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Source: No punishment for USS Cole commander

Kirk Lippold
Lippold will not face discipline for the security lapses detailed in a Navy investigative report  

Review of Mideast security due out this week


In this story:

No zero-defect standard

What measures weren't implemented

RELATED STORIES, SITES icon



WASHINGTON (CNN) -- The U.S. Navy's top admiral has decided the commanding officer of the USS Cole should not be punished, despite his failure to implement some 30 security measures on the day the Cole was bombed in Yemen, a senior Pentagon official told CNN on Monday.

 VIDEO
Pentagon sources say Navy investigators found that ship's skipper failed to take some basic security measures CNN's Jamie McIntyre reports

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The USS Cole arrives back in the U.S.
(December 13)

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  GALLERY
Images of Cole being loaded onto transport ship

Photographs give closeup view of Cole damage
 
  INTERACTIVE
Timeline: The attack on the USS Cole

 
  MESSAGE BOARD
 

The official, speaking on condition of anonymity, said the Chief of Naval Operations, Adm. Vern Clark, will uphold the recommendation of Adm. Robert Natter, who reviewed the Navy's investigation of the actions of captain and crew in the wake of the October 12 attack in the Port of Yemen.

Natter is the commander of the U.S. Atlantic Fleet, based in Norfolk, Virginia.

According to Pentagon sources, Natter concluded that the actions of the Cole's skipper, Cmdr. Kirk Lippold, while not perfect, fell within the acceptable range of conduct expected from a ship's commander. He further concluded that even if all of the security measures had been perfectly implemented, they would have made little difference given the circumstances of the attack.

No zero-defect standard

"Our standard is not perfection," one Navy official familiar with the investigation told CNN on Sunday. "It's not zero-defect, somewhere between good and outstanding."

If Lippold's actions fell within that range, and nothing he failed to do would have prevented or mitigated the attack, then no punishment is warranted, the official said.

The USS Cole was attacked last fall in Yemen by suicide bombers in a small boat that appeared to be one of many work boats assisting the ship.

The blast from the small boat blew a 40-foot hole in the port side of the billion-dollar warship, killing 17 sailors and wounding 39 others.

Defense Secretary William Cohen is planning to order a separate review to look at whether high-ranking officers should be held accountable for sending the Cole to refuel in Yemen, a country the U.S. State Department has labeled a "safe haven" for terrorists.

The results of the Navy investigation and a separate review of security lapses in the region are scheduled to be released this week at the Pentagon, possibly as soon as Tuesday.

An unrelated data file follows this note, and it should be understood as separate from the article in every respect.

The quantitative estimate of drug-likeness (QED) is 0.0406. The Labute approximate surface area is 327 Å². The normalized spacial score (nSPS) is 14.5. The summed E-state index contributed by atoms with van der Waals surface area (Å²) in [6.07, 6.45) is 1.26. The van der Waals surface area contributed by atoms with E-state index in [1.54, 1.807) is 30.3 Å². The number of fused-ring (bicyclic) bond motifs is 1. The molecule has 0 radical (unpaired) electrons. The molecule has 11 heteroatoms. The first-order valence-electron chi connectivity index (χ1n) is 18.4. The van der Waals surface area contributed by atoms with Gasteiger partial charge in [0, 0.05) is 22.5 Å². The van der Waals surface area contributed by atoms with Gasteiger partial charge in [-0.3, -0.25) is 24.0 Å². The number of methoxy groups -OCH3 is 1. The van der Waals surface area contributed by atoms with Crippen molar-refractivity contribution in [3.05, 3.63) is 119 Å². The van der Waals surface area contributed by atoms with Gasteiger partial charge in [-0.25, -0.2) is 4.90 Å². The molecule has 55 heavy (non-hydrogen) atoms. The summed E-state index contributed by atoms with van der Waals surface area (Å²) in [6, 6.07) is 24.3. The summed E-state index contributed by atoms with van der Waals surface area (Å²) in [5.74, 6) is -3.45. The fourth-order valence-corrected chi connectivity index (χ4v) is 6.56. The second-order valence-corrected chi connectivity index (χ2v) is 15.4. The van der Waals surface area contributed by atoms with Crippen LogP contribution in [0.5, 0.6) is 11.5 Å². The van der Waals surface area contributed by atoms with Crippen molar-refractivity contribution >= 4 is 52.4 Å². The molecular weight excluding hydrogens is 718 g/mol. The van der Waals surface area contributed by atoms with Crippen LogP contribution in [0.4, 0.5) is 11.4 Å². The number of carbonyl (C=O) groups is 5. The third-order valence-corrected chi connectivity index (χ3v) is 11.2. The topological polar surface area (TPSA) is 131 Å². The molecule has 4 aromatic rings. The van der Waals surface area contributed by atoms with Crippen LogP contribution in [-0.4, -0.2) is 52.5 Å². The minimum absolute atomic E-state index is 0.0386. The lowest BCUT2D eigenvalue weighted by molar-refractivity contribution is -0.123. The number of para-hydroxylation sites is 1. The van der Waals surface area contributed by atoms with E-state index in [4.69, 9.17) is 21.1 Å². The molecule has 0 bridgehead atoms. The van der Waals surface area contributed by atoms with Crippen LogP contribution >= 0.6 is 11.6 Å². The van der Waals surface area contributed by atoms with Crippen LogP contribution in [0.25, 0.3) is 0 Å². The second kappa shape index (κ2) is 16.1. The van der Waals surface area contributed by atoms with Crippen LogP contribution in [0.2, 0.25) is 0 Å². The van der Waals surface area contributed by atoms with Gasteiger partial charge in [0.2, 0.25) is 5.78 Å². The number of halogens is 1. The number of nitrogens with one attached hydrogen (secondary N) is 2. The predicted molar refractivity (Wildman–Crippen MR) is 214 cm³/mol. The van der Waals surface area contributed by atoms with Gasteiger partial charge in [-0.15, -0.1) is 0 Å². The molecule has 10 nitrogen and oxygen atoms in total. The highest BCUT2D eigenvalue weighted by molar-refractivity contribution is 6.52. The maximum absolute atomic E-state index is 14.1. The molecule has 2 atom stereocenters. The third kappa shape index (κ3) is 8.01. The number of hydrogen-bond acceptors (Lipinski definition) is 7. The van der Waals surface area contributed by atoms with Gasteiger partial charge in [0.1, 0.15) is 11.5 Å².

What measures weren't implemented

CNN reported last week that the Cole's commander failed to implement some basic security measures when the ship stopped in the Port of Aden.

Sources familiar with the report say it found 30 of the 62 security measures in the approved plan were not carried out, but 20 of those were judged to be unnecessary because the ship was refueling in the harbor, away from a pier.

Nearly a dozen other lapses were considered significant -- including the failure to brief the ship's crew on the threat condition in effect and to warn them to be alert for possible terrorist attack, according to sources.

When the Cole entered port, it was operating under "Threat Condition Bravo" an alert level that warns of "an increased and more predictable threat of terrorist activity" but with no particular target.

The ship protection plan filed by Lippold specifically called for the crew to be reminded of the threat and warned to be "suspicious and inquisitive of strangers" and that "harbor craft require special concern because they can serve as an ideal platform for terrorists."

Sources say that was not done.

Other security measures that were not carried out, according to sources, include:

  •  "Unauthorized craft should be kept away from the ship, and authorized craft should be carefully controlled, surveilled, and covered."

  •  "Identify and inspect work boats."

  •  "Prepare fire hoses. Brief designated personnel on procedures for repelling boarders, small boats, and ultralight aircraft."



RELATED STORIES:
Admiral seeks no punishment for Cole commander
January 7, 2001
Pentagon to review actions of senior USS Cole commanders, sources say
January 6, 2001
Pentagon panel urges tighter overseas security for U.S. military
January 2, 2001
USS Cole plot began after embassy attacks, investigator says
December 20, 2000
Cash offered, new strategy pushed in U.S. fight to foil terrorism
December 14, 2000
Attack on U.S. ship signals new wave of terror
October 12, 2000

RELATED SITES:
U.S. Navy
  • Chief of Naval Operations: Admiral Vern Clark
  • Commander in Chief, U.S. Atlantic Fleet: Admiral Robert J. Natter
  • USS Cole (DDG 67)
The Pentagon: Headquarters of the United States Department of Defense
U.S. State Department, Response to Terrorism
Counter-Terrorism - Terrorism and Security Information

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